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Easy B&W Development with Diafine

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  • #441
    sleeping
    Participant

    I figured this might be appropriate for this week’s theme….

    I’ve been using diafine to develop black and white film for a couple of months now. It’s really easy because it doesn’t require accurate timing or temperature. It also makes most film faster – about 2/3 to 1 stop for most film (TriX 400 gets quite a lot faster – you can rate it at 1600)

    I’ve been developing with really minimal eqipment and scanning the negatives. All I use is
    – a changing bag
    – scissors, and for 35mm a bottle opener to open the canister.
    – a daylight developing tank and reels
    – the 2 Diafine developer solutions made up in containers (use about 1/3 of each as a working solution and reserve the rest to top up periodically)
    – fixer made up in a container
    – tap water
    – wetting agent
    – clothespins and a place to hang the film to dry

    The hardest part by far is getting the film onto the reels for the developing tank in the changing bag (35mm is really pretty easy once you’ve got the cannister open, 120 and 127 is harder to load onto a reel)

    The process I use, once the film is on the reels in the tank:

    – Pour in solution A and agitate gently for a couple of secs. Leave it in for 3 mins or so, agitating again for a couple seconds every minute.
    – Pour solution A back into the container, and repeat the process with B (important not to get any B into your container of A solution – that will ruin it).
    – Fill the tank with tap water, agitate, and empty. repeat.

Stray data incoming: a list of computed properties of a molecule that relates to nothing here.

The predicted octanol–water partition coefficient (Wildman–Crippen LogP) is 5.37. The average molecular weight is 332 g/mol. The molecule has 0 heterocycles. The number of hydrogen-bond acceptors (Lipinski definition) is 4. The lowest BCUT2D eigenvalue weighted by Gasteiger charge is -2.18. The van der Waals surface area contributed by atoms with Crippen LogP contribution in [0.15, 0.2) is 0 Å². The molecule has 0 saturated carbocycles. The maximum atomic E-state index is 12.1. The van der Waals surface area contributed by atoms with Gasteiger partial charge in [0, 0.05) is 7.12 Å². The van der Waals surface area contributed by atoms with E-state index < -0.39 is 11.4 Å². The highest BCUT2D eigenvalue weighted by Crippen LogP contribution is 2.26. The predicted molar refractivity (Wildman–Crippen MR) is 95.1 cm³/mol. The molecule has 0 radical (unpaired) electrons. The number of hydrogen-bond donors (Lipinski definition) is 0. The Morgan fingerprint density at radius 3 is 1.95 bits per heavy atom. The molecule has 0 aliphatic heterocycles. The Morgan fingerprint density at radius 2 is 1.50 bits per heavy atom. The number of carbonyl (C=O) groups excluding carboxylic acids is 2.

– Add fixer, agitate every minute or so for 5 minutes. Drain (you can reuse the old fixer for 10 rolls or so)
    – Open tank, and leave under running water for 10 mins or so
    – turn off the water, add a couple of drops of wetting agent, agitate gently, and remove the film.
    – hang to dry for a few hours

    My (limited) understanding of how it works is that solution A is absorbed by the emulsion in proportion to the exposure, and then solution B activates the absorbed solution A until it’s gone, so you can’t overdevelop. This means that you can’t push/pull film the way you can with normal developers, which is a disadvantage for some things, but hasn’t bothered me at all so far.

    Most of the images here have been developed in Diafine:
    bridge2

    #4234
    davieb
    Participant

    Sounds like very cool stuff. My biggest frustration with doing my own B&W is temperature. Here in Phoenix, it’s hard to keep chemicals at the requisite 68 degrees without seriously cranking the air conditioner. The ability to develop up to 85 degrees would make things a lot easier.

    I might have to get my old film camera back out of the closet!

    #4235
    Anonymous
    Participant

    OK,

    Now what is the easier type of reel to load (assume 35mm)? Stainless steel reels? Adjustable plastic> Fixed plastic? Any favorites?

    Thanks

    #4236
    Anonymous
    Participant

    OK,

    Now what is the easier type of reel to load (assume 35mm)? Stainless steel reels? Adjustable plastic> Fixed plastic? Any favorites?

    Thanks

    #4237
    sleeping
    Participant

    I have patterson plastic adjustable reels, and loading 35mm has never been a problem at all.

    Adam

    #4238
    monkeybort
    Participant

    OK,

    Now what is the easier type of reel to load (assume 35mm)? Stainless steel reels? Adjustable plastic> Fixed plastic? Any favorites?

    Thanks

    i prefer the stainless steel, but that might be because that is what i learned on.

    #4239
    Klahanie
    Participant

    Thanks for the great info Sleeping. We now have a separate subject for the darkroom in the forum. I’m pretty new at developing and printing, and still need some equipment. It’s pretty tricky making prints without a timer. 🙄
    I’m “on the road” at the moment and I’m stuck with dial up for the time being, but I know I will have darkroom questions once I can finally settle down again.

    #4240
    renko
    Participant

    Some of the stainless ones have little teeth that help guide in the film, but in general I like the paterson plastic reels. Really foolproof, and they are adjustable to take 120, 127 and 135 film.

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